BOOK IV. CONTAINING THE TIME OF A YEAR.
7. Chapter vii. Being the shortest chapter in this book.
Being the shortest chapter in this book.
Her mother first perceived the alteration in the shape of Molly; and
in order to hide it from her neighbours, she foolishly clothed her in
that sack which Sophia had sent her; though, indeed, that young lady
had little apprehension that the poor woman would have been weak
enough to let any of her daughters wear it in that form.
Molly was charmed with the first opportunity she ever had of showing
her beauty to advantage; for though she could very well bear to
contemplate herself in the glass, even when dressed in rags; and
though she had in that dress conquered the heart of Jones, and perhaps
of some others; yet she thought the addition of finery would much
improve her charms, and extend her conquests.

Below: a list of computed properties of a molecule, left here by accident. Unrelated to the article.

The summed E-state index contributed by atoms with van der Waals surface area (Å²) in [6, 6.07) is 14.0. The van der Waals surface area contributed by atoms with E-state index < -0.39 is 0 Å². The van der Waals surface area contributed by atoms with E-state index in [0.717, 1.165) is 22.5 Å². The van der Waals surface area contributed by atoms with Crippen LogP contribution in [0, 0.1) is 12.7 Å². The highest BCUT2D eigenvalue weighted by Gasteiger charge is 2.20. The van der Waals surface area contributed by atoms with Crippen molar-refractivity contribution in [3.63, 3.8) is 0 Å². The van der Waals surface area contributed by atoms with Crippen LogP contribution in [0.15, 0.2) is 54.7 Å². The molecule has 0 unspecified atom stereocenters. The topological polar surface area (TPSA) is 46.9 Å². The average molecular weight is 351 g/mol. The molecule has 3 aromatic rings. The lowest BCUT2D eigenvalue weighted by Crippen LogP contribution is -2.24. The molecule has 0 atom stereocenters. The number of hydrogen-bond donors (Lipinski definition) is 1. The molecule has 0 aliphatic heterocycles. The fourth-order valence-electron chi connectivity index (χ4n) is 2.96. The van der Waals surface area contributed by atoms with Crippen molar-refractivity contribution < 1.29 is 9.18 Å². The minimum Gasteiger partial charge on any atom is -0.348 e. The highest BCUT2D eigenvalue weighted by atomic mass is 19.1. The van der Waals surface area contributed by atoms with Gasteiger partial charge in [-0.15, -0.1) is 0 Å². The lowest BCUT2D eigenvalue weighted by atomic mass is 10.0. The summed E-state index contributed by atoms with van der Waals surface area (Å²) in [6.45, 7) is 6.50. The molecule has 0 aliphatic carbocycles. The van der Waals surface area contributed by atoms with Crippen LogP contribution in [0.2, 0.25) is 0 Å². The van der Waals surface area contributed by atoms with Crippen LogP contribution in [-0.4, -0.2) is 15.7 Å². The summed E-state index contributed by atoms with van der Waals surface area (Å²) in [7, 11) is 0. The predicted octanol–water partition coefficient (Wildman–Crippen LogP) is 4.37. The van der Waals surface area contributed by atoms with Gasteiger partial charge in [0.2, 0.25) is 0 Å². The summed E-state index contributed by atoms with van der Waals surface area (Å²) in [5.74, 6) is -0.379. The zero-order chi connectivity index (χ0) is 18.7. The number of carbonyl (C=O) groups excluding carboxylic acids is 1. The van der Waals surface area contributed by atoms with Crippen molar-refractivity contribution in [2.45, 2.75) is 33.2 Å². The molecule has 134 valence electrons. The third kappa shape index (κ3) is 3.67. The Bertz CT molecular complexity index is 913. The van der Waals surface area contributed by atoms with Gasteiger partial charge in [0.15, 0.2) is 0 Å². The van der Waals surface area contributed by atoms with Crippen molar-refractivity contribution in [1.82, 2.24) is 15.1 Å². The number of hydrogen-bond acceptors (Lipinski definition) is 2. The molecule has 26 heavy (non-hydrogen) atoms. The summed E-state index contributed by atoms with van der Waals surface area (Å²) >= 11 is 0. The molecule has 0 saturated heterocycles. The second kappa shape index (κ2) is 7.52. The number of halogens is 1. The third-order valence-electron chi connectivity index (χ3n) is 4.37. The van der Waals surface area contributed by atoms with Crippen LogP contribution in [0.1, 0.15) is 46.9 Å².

Molly, therefore, having dressed herself out in this sack, with a new
laced cap, and some other ornaments which Tom had given her, repairs
to church with her fan in her hand the very next Sunday. The great are
deceived if they imagine they have appropriated ambition and vanity to
themselves. These noble qualities flourish as notably in a country
church and churchyard as in the drawing-room, or in the closet.
Schemes have indeed been laid in the vestry which would hardly
disgrace the conclave. Here is a ministry, and here is an opposition.
Here are plots and circumventions, parties and factions, equal to
those which are to be found in courts.
Nor are the women here less practised in the highest feminine arts
than their fair superiors in quality and fortune. Here are prudes and
coquettes. Here are dressing and ogling, falsehood, envy, malice,
scandal; in short, everything which is common to the most splendid
assembly, or politest circle. Let those of high life, therefore, no
longer despise the ignorance of their inferiors; nor the vulgar any
longer rail at the vices of their betters.
Molly had seated herself some time before she was known by her
neighbours. And then a whisper ran through the whole congregation,
"Who is she?" but when she was discovered, such sneering, gigling,
tittering, and laughing ensued among the women, that Mr Allworthy was
obliged to exert his authority to preserve any decency among them.